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ARCHIVED FORECAST - All forecasts expire after 24 hours from the posting date/time.
Issued
Thu, November 26th, 2015 - 7:00AM
Expires
Fri, November 27th, 2015 - 7:00AM
Forecaster
Wendy Wagner
The Bottom Line

A HIGH avalanche danger exists in the Turnagain Pass and Girdwood regions where over a foot of new snow combined with strong wind has created an unstable snowpack. Natural and human triggered slab avalanches (roughly 2′ thick) are likely.  A  MODERATE  danger exists in snow-free gullies and runouts below 1,000′ where debris can run from an avalanche occurring above.

Travel in avalanche terrain is NOT recommended in the Eastern Turnagain Arm region (Girdwood/Portage/Turnagain Pass) and the Kenai mountains. Check out this quick tutorial on how to identify avalanche terrain. Eating turkey, watching football and/or hitting Alyeska for their opening day are good alternatives.

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Thu, November 26th, 2015
Alpine
Above 2,500'
High (4)
Avalanche risk
Treeline
1,000'-2,500'
High (4)
Avalanche risk
Below Treeline
Below 1,000'
Moderate (2)
Avalanche risk
Alpine
Above 2,500'
Avalanche risk
High (4)
Treeline
1,000'-2,500'
Avalanche risk
High (4)
Below Treeline
Below 1,000'
Avalanche risk
Moderate (2)
Danger Scale:
No Rating (0)
Low (1)
Moderate (2)
Considerable (3)
High (4)
Extreme (5)
Avalanche Problem 1
  • Storm Slabs
    Storm Slabs
Storm Slabs
Storm Slab avalanches are the release of a cohesive layer (a slab) of new snow that breaks within new snow or on the old snow surface. Storm-slabs typically last between a few hours and few days (following snowfall). Storm-slabs that form over a persistent weak layer (surface hoar, depth hoar, or near-surface facets) may be termed Persistent Slabs or may develop into Persistent Slabs.
More info at Avalanche.org

The powerful storm that moved through last night has created a textbook avalanche scenario: Heavy snowfall (12-16+”) overnight with significant wind has rapidly loaded slopes. Although the new snow has fallen on a variety of preexisting surface conditions, the ‘rapid loading’ itself is the concern. Slab avalanches up to 2-3′ think are possible on windloaded slopes. These can release on their own, naturally, or are likely to be triggered by a person.

If you are headed out into the backcountry – steering clear of ALL avalanche terrain is advised. This includes runout zones. Keep in mind treed areas, such as Tincan and Eddies have avalanche terrain intermixed with safe terrain. Expert level snowpack and terrain assessment skills are needed to negotiate these areas safely.

Additional Concern
  • Glide Avalanches
    Glide Avalanches
Glide Avalanches
Glide Avalanches are the release of the entire snow cover as a result of gliding over the ground. Glide avalanches can be composed of wet, moist, or almost entirely dry snow. They typically occur in very specific paths, where the slope is steep enough and the ground surface is relatively smooth. They are often proceeded by full depth cracks (glide cracks), though the time between the appearance of a crack and an avalanche can vary between seconds and months. Glide avalanches are unlikely to be triggered by a person, are nearly impossible to forecast, and thus pose a hazard that is extremely difficult to manage.
More info at Avalanche.org

A number of glide cracks still exist at mid-elevations on Turnagain pass, notably in areas like the Tincan trees. Travel under glide cracks should be avoided. Glide avalanches are very unpredictable and the recent warming temperatures could add to the potential for a glide to release.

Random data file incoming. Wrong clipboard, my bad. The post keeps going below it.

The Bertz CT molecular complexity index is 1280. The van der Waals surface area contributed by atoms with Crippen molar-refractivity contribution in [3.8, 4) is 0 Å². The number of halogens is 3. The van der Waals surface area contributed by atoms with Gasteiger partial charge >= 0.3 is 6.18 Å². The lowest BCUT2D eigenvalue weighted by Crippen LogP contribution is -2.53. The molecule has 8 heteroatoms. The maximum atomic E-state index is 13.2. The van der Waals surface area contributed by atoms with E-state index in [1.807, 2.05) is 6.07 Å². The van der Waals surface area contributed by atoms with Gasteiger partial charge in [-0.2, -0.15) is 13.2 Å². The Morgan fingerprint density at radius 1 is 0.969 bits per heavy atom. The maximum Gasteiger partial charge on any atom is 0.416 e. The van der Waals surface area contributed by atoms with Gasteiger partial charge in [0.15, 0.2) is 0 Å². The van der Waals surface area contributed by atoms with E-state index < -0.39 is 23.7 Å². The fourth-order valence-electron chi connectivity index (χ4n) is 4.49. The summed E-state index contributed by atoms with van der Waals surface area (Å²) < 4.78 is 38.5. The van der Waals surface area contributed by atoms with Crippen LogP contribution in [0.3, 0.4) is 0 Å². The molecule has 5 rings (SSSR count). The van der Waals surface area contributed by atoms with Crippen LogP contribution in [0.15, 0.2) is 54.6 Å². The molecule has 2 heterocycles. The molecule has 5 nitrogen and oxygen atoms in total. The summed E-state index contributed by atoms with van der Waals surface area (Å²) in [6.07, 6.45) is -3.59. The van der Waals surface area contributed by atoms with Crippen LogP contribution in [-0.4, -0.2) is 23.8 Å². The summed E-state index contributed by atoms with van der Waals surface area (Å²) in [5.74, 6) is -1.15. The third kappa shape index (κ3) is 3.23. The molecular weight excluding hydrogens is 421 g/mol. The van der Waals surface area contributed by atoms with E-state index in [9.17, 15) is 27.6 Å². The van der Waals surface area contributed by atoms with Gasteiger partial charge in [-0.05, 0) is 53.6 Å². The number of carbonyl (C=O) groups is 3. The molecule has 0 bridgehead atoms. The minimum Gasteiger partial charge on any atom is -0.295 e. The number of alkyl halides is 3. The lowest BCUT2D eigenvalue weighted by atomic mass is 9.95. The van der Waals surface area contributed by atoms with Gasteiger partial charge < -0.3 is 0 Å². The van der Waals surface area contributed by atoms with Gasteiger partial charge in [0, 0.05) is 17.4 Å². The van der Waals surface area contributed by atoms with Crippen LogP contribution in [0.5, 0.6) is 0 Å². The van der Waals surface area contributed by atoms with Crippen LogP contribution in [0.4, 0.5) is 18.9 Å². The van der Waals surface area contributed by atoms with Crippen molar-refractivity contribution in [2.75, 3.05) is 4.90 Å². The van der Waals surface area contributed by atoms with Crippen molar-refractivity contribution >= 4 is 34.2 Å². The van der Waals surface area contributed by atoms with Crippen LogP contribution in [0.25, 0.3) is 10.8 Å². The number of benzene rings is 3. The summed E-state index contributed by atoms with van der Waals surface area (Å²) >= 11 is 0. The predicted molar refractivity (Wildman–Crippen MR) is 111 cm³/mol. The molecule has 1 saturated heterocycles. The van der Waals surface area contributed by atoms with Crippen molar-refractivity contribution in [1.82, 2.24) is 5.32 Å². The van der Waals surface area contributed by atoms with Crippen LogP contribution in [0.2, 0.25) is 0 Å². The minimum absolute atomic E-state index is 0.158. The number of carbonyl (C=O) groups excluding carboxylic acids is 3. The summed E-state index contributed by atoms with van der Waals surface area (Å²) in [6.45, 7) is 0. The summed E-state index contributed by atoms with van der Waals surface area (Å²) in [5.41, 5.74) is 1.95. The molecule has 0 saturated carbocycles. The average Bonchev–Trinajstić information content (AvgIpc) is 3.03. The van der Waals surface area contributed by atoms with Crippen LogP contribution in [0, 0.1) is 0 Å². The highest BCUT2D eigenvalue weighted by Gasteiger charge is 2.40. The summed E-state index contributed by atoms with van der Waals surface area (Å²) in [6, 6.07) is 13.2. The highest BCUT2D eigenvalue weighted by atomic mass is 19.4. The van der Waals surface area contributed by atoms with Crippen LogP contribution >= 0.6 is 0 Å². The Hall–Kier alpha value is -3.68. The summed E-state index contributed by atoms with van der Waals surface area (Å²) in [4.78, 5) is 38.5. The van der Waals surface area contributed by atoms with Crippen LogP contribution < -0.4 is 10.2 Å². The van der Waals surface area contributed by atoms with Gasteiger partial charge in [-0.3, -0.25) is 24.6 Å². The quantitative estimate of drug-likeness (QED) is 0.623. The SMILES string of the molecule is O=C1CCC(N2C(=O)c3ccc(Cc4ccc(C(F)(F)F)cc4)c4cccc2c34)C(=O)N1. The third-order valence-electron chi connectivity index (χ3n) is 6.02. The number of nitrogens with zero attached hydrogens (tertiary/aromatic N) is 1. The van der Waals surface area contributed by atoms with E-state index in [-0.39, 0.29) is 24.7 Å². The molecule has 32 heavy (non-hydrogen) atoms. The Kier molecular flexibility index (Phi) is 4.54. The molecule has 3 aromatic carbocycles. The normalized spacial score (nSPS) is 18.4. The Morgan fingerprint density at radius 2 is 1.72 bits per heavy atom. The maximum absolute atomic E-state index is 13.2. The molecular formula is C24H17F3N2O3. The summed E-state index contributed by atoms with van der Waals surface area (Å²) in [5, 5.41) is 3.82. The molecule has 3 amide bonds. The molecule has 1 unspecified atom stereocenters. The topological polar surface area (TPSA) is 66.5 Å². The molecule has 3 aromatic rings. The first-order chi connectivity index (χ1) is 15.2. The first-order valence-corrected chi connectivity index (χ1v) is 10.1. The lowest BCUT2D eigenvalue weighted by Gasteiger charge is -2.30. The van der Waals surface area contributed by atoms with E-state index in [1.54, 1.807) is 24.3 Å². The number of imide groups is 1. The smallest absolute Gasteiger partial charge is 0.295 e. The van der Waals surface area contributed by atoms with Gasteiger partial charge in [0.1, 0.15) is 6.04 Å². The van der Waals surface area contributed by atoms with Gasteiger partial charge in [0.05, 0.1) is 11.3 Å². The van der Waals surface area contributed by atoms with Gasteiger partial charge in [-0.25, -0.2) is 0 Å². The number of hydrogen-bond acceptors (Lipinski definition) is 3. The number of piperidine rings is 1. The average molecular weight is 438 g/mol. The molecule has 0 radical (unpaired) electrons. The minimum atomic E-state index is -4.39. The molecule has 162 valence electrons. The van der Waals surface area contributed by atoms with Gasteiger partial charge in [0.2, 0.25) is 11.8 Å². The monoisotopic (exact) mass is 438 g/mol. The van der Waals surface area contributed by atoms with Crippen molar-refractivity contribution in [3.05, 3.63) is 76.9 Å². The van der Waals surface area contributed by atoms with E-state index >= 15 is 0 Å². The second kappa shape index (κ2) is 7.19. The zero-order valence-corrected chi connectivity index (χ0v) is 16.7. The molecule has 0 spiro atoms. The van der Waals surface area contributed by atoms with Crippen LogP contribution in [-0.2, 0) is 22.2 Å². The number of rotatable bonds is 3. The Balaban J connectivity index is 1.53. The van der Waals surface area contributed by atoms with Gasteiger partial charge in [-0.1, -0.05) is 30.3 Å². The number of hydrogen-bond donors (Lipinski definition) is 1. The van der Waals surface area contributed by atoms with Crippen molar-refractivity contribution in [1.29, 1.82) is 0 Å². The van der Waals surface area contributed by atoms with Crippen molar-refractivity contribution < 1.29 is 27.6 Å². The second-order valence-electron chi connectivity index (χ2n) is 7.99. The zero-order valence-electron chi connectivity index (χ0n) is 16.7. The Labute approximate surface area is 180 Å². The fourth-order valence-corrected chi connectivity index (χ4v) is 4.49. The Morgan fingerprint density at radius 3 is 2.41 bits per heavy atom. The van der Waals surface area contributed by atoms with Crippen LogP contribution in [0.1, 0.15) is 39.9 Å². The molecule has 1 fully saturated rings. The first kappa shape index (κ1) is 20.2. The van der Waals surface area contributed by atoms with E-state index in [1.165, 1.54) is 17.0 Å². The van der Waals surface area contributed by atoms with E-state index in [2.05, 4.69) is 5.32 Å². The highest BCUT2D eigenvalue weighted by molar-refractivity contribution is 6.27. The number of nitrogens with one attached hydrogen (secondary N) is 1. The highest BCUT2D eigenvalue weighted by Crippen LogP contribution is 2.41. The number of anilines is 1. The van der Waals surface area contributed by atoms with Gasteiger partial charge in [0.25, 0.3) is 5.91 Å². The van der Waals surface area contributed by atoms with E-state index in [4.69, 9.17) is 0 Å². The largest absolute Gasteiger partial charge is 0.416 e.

Weather
Thu, November 26th, 2015

A warm Southwesterly flow has dominated the weather for the past several days. Light to moderate rain began yesterday and reached up to 2,000′ in places before turning to snow overnight. The rain/snow line is currently hovering near 500′ where it is expected to remain for the day. See snowfall and water totals below. Winds have been strong out of East averaging 30-40mph.

For today, light snowfall is expected to add 2-4″ at the mid-elevations before tapering off and allowing skies to breakup. Tonight another system moves in from the Southwest, yet is a bit cooler that the last one. We are looking at rain/snow lines near 500-1000′ with snowfall amounts in the 6-12″ range by Friday evening. More on that tomorrow!

PRECIPITATION 24-hour data (6am – 6am)

  Temp Avg (F) Snow (in) Water (in) Snow Depth (in)
Center Ridge (1880′) 31   10+   1.1   28  
Summit Lake (1400′) 34   1   0.6   11  
Alyeska Mid (1700′) 33   16   2.2   25  

RIDGETOP 24-hour data (6am – 6am)

  Temp Avg (F) Wind Dir Wind Avg (mph) Wind Gust (mph)
Sunburst (3812′) 25    ENE 30   77  
Seattle Ridge (2400′) 26   SE   20   53  
Observations
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Riding Areas
Updated Wed, December 11th, 2019

Status of riding areas across the Chugach NF is managed by the Glacier and Seward Ranger Districts, not avalanche center staff. Riding area information is posted as a public service to our users and updated based on snow depth and snow density to prevent resource damage at trailhead locations. Riding area questions contact: mailroom_r10_chugach@fs.fed.us

Area Status Weather & Riding Conditions
Glacier District
Johnson Pass
Closed
Closed.
Placer River
Closed
Closed.
Skookum Drainage
Closed
Closed.
Turnagain Pass
Closed
Closed.
Twentymile
Closed
Closed.
Seward District
Carter Lake
Closed
Closed.
Lost Lake Trail
Closed
Closed.
Primrose Trail
Closed
Closed.
Resurrection Pass Trail
Closed
Closed. Will be open for the 2019/20 season pending adequate snow cover.
Snug Harbor
Closed
Closed.
South Fork Snow River Corridor
Closed
Closed.
Summit Lake
Closed
Closed.

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